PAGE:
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What do dishonoured characters do?

I must admit I’m struggling to see what the core business of the game is. It could be heists, but Blades in the Dark has already done that in not-quite-Dunwall. Reading the setting material and the plot seeds there didn’t seem to be much space for players making much of a difference in the world, more picking away at the edges of the video game storyline. A lot of the plot seeds were a bit like “a gang is trying to take over your territory” - not really helpful.

Personally, I’d like a intrigue based game (with all the cults, gangs and conspiracies at different levels of society). But I’m not sure the raw ingredients are there without a substantial amount of GM work. I think I’d be looking at the guilds framework in Green Law of Varkith to get started. What is everyone thinking of for core business?

It is understandable that everyone is comparing Dishonored to Blades in the Dark. Personally, I am not big fan of the second one – i agree that this game is quite innovatory, faction system is impressive, but after all I don’t really like inflexible scheme of session and setting - maybe it is similar to the Empire of Isles but fantasy elements in Blades are much more common. For me, Dishonored has grim, industrial universe where magic is kind of addition, and I really like it. So I am glad that there are two, similar but on the other hand different systems.

Dishonored is very flexible – in rulebook we have detailed description of two cites and two others, just outlined Islands - Morley and Tyvia - which you can use for more openworld campains. I can think of a few conventions that fit the game:

  • game in the convention of politics and intrigue, with rivalry between aristocrates, parliament and emperor, plots and treasons. Mayby even more „heroic” campain where players decide about fate of the entire empire – for example dreadful plot that would lead to next Morley Insurection and disintegration of the empire.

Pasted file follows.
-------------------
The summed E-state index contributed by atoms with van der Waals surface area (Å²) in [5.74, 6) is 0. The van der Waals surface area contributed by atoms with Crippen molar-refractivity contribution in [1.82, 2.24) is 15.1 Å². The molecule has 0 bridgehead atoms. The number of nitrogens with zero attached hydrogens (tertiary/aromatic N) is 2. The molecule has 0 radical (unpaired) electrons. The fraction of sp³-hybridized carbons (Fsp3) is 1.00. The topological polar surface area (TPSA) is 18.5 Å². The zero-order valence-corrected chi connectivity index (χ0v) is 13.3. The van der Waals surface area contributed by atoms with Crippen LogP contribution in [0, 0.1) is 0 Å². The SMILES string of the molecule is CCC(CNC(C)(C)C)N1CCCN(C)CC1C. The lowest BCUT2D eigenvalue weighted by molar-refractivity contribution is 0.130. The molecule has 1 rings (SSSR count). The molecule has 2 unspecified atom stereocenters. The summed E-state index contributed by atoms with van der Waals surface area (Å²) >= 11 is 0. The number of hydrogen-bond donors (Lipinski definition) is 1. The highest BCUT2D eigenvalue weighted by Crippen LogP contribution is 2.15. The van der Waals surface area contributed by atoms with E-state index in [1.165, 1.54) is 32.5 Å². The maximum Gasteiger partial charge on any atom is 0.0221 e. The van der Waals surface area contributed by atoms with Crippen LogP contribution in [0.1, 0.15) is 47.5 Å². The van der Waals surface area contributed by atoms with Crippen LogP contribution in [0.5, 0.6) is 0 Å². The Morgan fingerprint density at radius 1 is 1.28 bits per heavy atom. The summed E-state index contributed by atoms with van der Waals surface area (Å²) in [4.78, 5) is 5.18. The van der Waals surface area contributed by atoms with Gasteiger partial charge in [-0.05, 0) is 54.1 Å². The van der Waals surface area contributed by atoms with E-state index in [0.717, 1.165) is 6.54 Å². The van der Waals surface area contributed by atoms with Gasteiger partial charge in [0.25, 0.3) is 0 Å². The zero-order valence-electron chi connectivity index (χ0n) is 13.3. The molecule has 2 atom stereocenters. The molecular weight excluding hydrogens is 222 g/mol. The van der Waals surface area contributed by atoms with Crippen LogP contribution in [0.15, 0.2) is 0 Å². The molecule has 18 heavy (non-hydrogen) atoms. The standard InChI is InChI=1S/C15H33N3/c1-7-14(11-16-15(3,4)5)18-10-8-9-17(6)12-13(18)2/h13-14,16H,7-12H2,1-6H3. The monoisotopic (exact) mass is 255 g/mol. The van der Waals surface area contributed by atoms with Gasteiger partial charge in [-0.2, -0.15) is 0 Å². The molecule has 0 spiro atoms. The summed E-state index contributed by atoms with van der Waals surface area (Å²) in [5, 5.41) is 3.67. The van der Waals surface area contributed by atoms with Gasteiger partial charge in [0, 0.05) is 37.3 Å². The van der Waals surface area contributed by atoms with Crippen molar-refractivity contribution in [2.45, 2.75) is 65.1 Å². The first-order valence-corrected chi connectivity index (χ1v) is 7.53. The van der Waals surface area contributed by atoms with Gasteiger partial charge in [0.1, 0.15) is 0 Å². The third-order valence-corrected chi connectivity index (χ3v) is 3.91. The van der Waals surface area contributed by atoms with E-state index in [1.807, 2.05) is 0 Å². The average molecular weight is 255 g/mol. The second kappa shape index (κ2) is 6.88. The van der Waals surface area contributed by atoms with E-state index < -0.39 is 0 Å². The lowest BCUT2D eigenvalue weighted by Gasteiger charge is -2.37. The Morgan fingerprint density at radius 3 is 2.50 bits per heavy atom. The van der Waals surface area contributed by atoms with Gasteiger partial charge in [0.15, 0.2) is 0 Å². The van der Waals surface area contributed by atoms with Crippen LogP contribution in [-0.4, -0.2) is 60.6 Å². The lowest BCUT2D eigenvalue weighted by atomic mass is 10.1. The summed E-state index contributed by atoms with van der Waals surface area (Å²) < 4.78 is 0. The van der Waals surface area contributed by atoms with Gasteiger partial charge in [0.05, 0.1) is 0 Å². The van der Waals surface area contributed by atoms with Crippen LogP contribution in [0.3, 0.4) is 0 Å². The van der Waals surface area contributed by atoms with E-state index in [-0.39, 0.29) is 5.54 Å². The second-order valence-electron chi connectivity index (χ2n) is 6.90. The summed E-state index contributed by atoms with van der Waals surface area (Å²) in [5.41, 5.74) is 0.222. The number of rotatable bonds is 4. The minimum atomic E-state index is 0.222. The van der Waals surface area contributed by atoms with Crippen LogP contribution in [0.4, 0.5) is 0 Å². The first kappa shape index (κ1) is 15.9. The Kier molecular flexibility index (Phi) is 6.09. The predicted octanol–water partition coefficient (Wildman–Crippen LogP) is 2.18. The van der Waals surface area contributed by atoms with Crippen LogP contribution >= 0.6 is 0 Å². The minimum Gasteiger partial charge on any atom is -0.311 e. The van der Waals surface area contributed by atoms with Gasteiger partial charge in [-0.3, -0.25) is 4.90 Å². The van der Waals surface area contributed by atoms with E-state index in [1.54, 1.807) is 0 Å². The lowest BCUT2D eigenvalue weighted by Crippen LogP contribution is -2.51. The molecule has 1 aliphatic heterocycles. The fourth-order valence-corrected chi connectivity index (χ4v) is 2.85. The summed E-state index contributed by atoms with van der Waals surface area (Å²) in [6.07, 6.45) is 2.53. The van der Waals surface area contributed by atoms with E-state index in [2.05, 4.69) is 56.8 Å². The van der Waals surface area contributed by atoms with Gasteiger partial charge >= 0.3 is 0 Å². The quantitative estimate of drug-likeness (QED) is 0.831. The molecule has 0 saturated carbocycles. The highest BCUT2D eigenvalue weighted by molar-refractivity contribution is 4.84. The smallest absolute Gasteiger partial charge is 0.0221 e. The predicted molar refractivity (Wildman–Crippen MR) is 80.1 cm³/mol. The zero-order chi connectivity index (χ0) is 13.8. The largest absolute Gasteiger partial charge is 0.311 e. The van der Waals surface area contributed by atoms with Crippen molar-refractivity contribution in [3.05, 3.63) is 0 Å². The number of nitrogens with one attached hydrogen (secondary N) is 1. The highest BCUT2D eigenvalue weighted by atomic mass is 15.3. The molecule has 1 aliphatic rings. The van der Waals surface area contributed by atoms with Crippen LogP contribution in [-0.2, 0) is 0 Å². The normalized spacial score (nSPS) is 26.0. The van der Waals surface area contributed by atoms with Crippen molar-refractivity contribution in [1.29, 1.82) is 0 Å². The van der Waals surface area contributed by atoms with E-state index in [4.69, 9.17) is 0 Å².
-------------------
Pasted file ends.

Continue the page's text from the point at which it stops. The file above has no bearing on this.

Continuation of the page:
• fight for survival in the streets of Dunwall, perfect for faction wars (here elements of Blades in the Dark will be very usefull) where players control one of the gangs. Or mayby game in criminal convention where main goal is to solve a case of mysterious murder, with collecting evidence and hearing witnesses.

  • convention of mysteries with horror elements – cult of the Outsider, cruel Abbey of the Everyman, incomprehensible Void and adventures in dark atmosphere from H.P. Lovecraft’s book.

  • and finalny, adventure convention – you can take yours players to the Pandyssia Continent where you can put literally anything you want, send them on the epic whale hunt or on fighting with pirates on the high seas.

I think Dishonored system gives many, quite varied possibilites. It is always good idea to ask your players what type of adventures they are expect. Of course this is all my opinion and is mostly theory becouse I haven’t played yet, just preparing upcoming campaign.

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I agree that there is lots of potential there, I just wish it provided a bit more help for the Gm beyond - go on and make it up yourself. If I’m going to do that, I’m going to use one of my own game worlds.

I also agree on Blades - it is a bit of a one trick pony. I like the fusion of 2D20 and FATE in Dishonored, but I think it falls into the trap of many licensed games that it doesn’t have enough of its own life beyond the original game story. Licensing often prevents developers from having the latitude needed to add more scope. Not that it CAN’T have that, but that the book doesn’t really give that much help to the GM.

Ok, now I see your point. To be honest, Dishonored is my first experience with 2D20 system, so things like chaos and momentum are still fresh and exiting for me. But I agree, despite the narrative game character, it would be nice to have some more specific mechanics for some aspects. I hope if future expansions come out, they will include some specific rules for, e.g. naval battles and ships, managing a faction / gang or crafting and upgrading items (with blueprints and upgrades, it is easy to imagine that equiptment can have really big role in the game, even become alternative way of improvement the charakters). Until then, I’m afraid that we are left to our own creativity.